Guys. This is every bit as good as it sounds like it’s going to be.

Like any good Latin American novel, The Dark Bride is full of magical realism that makes scenes worm inside the readers skull, through the many wrinkles and crevices of the brain, losing and regaining their original shapes and meanings until you can’t quite seem to come to a conclusion as to what actually happened, after all.

Usually a good example of magical realism would be the ending of a book, but I REALLY don’t want to ruin this one for you. I had a difficult time choosing a scene that didn’t feel like it was giving too much of the story away, while still capturing the vaporous spirit of the story that I want to portray. I think particular scene does the job well enough:

“One elusive morning, bathed in the perplexing light of an eclipse, beautiful Claire, the ethereal traveler, left this world into which she had perhaps never finished arriving. Her passing through Tora was sad and fleeting, like the shadow of someone who is present without really being there and who is not aware of the laws of gravity. Her death, however, fell upon La Catunga with the full weight of the calamity. It took everyone by surprise, leaving the barrio suspended between horror and shock and bringing to the fore how little we natives know of the foreigners who live among us. It doesn’t matter that ten years, or twenty, pass: The outsider is still a stranger – in good measure suspicious – who has just arrived. Of Claire one could think, in accordance with her pale beauty and the fleeting lines of her character, that she rose in body and soul to heaven in the ecstasy of an assumption, like the Virgin Mary. But it wasn’t thus; hers was an earthly and brutal death.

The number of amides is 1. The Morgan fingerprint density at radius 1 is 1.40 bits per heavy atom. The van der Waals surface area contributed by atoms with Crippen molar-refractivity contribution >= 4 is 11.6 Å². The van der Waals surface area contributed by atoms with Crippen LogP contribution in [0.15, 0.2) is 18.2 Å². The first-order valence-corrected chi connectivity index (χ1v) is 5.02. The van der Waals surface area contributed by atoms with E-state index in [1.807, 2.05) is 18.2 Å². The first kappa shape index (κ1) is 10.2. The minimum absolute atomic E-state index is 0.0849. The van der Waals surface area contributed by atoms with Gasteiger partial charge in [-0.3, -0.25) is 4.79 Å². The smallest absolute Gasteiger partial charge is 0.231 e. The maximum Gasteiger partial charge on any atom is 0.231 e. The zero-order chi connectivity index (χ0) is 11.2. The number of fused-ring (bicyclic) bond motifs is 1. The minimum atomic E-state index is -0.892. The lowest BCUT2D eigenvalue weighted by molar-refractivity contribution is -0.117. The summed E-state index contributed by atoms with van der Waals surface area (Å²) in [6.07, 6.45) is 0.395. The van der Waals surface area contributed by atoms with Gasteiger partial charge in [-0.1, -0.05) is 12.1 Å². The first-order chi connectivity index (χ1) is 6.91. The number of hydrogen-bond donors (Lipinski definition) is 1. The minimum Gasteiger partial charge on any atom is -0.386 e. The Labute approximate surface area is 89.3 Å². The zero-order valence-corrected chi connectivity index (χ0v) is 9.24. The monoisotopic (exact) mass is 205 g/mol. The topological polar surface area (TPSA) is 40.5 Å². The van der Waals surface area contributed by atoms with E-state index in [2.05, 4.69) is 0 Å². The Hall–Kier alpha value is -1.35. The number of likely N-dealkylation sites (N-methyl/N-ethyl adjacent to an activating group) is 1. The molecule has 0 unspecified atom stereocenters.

‘One foul day Claire threw herself into the path of the train,’ Todos los Santos tells me. ‘Don’t be alarmed, it was a common means of death among the prostitutas of Tora. Many of them killed themselves by the train out of despair, or loneliness, or indifference. Sometimes simply out of weariness or pure drunkenness. Never before three in the morning or after five, and all at the same spot: the corner they call Armería del Ferrocarril, in the poorer part of the barrio Hueso Blanco.’

Now there’s a gas station located there, and a car repair shop and a stand that sells newspapers, snacks, and drinks, just like on any other corner on the planet. But Todos los Santos assures me that if you watch carefully, you can see people still making the sign of the cross as they pass that corner, because they know they are stepping on unholy ground: the site of immolation.

According to tradition, Claire’s remains were gathered up in a cart and taken to the place where she had lived…Todos los Santos was summoned to the deceased’s room…She was to carry out the compassionate act of arranging the cadaver’s parts as lifelike as possible inside the coffin, officiate over the ceremony of closing the eyelids, and, to the degree it was possible, cross the arms over the chest, wrap the body in a shroud, and cover the head with a veil of silk lace.

‘My heart shriveled when I entered that place,’ she tells me. ‘Claire was one of those who earned the most from her work; she saved what she earned and had become a rich woman. If she didn’t live like a queen it was because she didn’t want to, and because she always believed that she was here temporarily.'”

I thought this book was one of the most beautiful books I’ve ever read in my entire life. I definitely cried at the end. And I’m not even sure what happened! SEE WHAT I MEAN ABOUT CONCLUSIONS?! Ugh. It’s rough life.

Overall, a highly, highly recommended book. There are several scenes, like the one above, that just haunt you afterwards. The writing is beautifully tragic, haunting, and almost spiritual in its language. Honestly, I can’t say enough about this book – except GO READ IT! Go go go!

What other books have scenes that haunt you long after you’ve finished reading them?